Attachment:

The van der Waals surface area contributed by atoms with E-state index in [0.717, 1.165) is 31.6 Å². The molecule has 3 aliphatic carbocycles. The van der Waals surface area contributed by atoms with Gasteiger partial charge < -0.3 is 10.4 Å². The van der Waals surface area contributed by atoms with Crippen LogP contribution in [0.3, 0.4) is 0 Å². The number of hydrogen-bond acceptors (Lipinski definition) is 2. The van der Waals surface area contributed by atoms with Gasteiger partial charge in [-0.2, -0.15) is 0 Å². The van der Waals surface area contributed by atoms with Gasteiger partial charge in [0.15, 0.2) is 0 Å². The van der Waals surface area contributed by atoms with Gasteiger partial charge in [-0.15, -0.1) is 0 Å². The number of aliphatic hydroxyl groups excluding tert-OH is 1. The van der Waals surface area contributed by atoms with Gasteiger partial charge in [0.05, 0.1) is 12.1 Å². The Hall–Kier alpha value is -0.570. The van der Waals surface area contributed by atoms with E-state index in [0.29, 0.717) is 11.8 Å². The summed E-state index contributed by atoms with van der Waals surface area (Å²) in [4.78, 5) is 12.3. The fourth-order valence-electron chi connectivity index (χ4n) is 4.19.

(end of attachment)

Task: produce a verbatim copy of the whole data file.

The van der Waals surface area contributed by atoms with E-state index in [0.717, 1.165) is 31.6 Å². The molecule has 3 aliphatic carbocycles. The van der Waals surface area contributed by atoms with Gasteiger partial charge < -0.3 is 10.4 Å². The van der Waals surface area contributed by atoms with Crippen LogP contribution in [0.3, 0.4) is 0 Å². The number of hydrogen-bond acceptors (Lipinski definition) is 2. The van der Waals surface area contributed by atoms with Gasteiger partial charge in [-0.2, -0.15) is 0 Å². The van der Waals surface area contributed by atoms with Gasteiger partial charge in [0.15, 0.2) is 0 Å². The van der Waals surface area contributed by atoms with Gasteiger partial charge in [-0.15, -0.1) is 0 Å². The number of aliphatic hydroxyl groups excluding tert-OH is 1. The van der Waals surface area contributed by atoms with Gasteiger partial charge in [0.05, 0.1) is 12.1 Å². The Hall–Kier alpha value is -0.570. The van der Waals surface area contributed by atoms with E-state index in [0.29, 0.717) is 11.8 Å². The summed E-state index contributed by atoms with van der Waals surface area (Å²) in [4.78, 5) is 12.3. The fourth-order valence-electron chi connectivity index (χ4n) is 4.19.